Director’s Blog January 4, 2020
By Ian Billick, PhD
We want to know how we can help you with your data management needs, ideally with a focus on services that are best offered by RMBL. One of the main foci of RMBL’s strategic plan is better supporting the data needs of scientists. A major component of that is facilitating archiving of, and access to, valuable historic data. Opportunities to leverage one of the largest collections of long-term studies is one of the unique advantages of working at RMBL. We do not require public sharing of data. Access to data involving ongoing studies, or that was collected by scientists who are still active, is controlled by those scientists. However, there is still a wealth of publicly available data and knowledge resources (or data that should be publicly available) that that we have seen scientists put to great use. We think we can do a better job of providing data/knowledge as a service to you.
We took a big step forward with the GIS/GPS system. That was originally funded by an NSF Major Instrumentation Grant in 2004. It took us awhile to work out the staffing, operational, and financial model. But now we have a thriving geodatabase that is heavily used and well maintained. The geodatabase helps us enormously with managing research sites-coordinating permitting on public lands as well as access to private lands and reducing (but unfortunately not completely eliminating) infrastructure impacts on research on RMBL property. Our impression is that the geodatabase is increasingly being put to use by scientists as a research tool. We would like to expand these services beyond the geodatabase (and our publications database) to information/knowledge more generally.
Our approach will largely be demand driven, based upon what will make a difference to you. A lot of the national efforts, e.g., data-sharing requirements by funders or publishers, are supply-side driven. Scientists are required to provide in return for being funded or published, on the theory that having lots of datasets in national archives will be good for science. While that may be true, we want our investments to be driven by what will make a difference to scientists working at RMBL.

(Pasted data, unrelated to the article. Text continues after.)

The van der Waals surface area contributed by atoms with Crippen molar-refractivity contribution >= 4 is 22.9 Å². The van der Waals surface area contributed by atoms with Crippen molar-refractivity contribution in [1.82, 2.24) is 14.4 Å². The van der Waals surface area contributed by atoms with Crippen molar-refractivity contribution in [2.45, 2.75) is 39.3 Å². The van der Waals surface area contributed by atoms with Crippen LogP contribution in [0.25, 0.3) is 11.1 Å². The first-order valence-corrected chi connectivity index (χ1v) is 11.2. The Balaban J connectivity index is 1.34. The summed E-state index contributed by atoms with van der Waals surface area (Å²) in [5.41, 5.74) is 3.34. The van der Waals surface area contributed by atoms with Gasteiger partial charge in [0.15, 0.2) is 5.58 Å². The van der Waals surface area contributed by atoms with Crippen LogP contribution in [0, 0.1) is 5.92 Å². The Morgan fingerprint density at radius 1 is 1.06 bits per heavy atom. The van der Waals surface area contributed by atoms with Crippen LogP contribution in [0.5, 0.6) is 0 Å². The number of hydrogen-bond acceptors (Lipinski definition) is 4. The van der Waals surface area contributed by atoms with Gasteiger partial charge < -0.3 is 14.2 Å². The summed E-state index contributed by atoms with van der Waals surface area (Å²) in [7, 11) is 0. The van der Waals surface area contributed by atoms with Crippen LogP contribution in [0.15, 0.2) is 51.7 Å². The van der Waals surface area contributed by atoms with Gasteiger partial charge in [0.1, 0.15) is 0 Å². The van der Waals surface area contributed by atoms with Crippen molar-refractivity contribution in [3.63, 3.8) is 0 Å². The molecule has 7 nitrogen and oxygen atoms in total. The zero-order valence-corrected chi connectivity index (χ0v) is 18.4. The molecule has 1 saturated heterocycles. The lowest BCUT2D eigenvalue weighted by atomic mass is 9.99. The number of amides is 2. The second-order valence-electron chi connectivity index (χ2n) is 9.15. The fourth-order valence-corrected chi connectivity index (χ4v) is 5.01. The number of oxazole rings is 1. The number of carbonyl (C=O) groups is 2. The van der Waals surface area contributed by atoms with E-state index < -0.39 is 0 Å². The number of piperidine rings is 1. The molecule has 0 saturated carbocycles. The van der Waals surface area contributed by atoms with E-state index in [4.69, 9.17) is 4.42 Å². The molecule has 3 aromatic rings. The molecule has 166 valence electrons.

So, if there is something we can do for you in terms of data services, tell me! Ideally sooner rather than later (right now, even!!). Is there a dataset that we can chase down, or facilitate access to, that would help your research? Are you struggling with manipulating a dataset? Do you need help processing an existing data set? Would it help you to have workflow tools that allow you to integrate data processing, analysis and integration? We are currently working on improving access to weather station data (a subject worthy of another blog post), but is there additional monitoring data that would benefit you and others? Is there a grant proposal involving historic data or data services that we can help with? And please be creative in articulating your needs-what you need does not need to fit in a certain box.
I can’t guarantee that we can solve your problem right now. But unless I understand what would help you, I can’t think about making it happen! We intend to ramp up the data services we provide, similar to what we have done with the GIS/GPS system. The more I understand your needs, the better we will be at investing in resources that make a difference to science. So if there is something we can do, send me a quick email, schedule a phone call, grab me next summer, or better yet, join me for coffee and a ski! If there is enough interest, we might be able to put out a request for proposals that would involve us providing monetary or staff support for solving data needs.
Happy New Year everybody!